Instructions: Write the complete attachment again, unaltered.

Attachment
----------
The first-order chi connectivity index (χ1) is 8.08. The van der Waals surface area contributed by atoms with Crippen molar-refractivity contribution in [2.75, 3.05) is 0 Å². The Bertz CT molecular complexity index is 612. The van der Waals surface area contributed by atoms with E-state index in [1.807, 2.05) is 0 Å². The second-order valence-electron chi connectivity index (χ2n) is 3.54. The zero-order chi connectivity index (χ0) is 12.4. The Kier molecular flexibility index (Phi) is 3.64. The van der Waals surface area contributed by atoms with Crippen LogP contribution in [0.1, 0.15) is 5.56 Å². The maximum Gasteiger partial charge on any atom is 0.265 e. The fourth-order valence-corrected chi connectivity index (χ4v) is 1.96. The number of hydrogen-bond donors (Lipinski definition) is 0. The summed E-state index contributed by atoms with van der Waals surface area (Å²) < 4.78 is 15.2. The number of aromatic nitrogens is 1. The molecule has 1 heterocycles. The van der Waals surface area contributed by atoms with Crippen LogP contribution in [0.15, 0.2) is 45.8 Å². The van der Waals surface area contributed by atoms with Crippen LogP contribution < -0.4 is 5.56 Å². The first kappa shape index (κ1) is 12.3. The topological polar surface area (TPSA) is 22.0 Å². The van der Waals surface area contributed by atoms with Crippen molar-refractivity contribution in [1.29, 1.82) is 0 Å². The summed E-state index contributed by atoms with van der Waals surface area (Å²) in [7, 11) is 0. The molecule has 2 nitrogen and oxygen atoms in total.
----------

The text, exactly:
The first-order chi connectivity index (χ1) is 8.08. The van der Waals surface area contributed by atoms with Crippen molar-refractivity contribution in [2.75, 3.05) is 0 Å². The Bertz CT molecular complexity index is 612. The van der Waals surface area contributed by atoms with E-state index in [1.807, 2.05) is 0 Å². The second-order valence-electron chi connectivity index (χ2n) is 3.54. The zero-order chi connectivity index (χ0) is 12.4. The Kier molecular flexibility index (Phi) is 3.64. The van der Waals surface area contributed by atoms with Crippen LogP contribution in [0.1, 0.15) is 5.56 Å². The maximum Gasteiger partial charge on any atom is 0.265 e. The fourth-order valence-corrected chi connectivity index (χ4v) is 1.96. The number of hydrogen-bond donors (Lipinski definition) is 0. The summed E-state index contributed by atoms with van der Waals surface area (Å²) < 4.78 is 15.2. The number of aromatic nitrogens is 1. The molecule has 1 heterocycles. The van der Waals surface area contributed by atoms with Crippen LogP contribution in [0.15, 0.2) is 45.8 Å². The van der Waals surface area contributed by atoms with Crippen LogP contribution < -0.4 is 5.56 Å². The first kappa shape index (κ1) is 12.3. The topological polar surface area (TPSA) is 22.0 Å². The van der Waals surface area contributed by atoms with Crippen molar-refractivity contribution in [1.29, 1.82) is 0 Å². The summed E-state index contributed by atoms with van der Waals surface area (Å²) in [7, 11) is 0. The molecule has 2 nitrogen and oxygen atoms in total.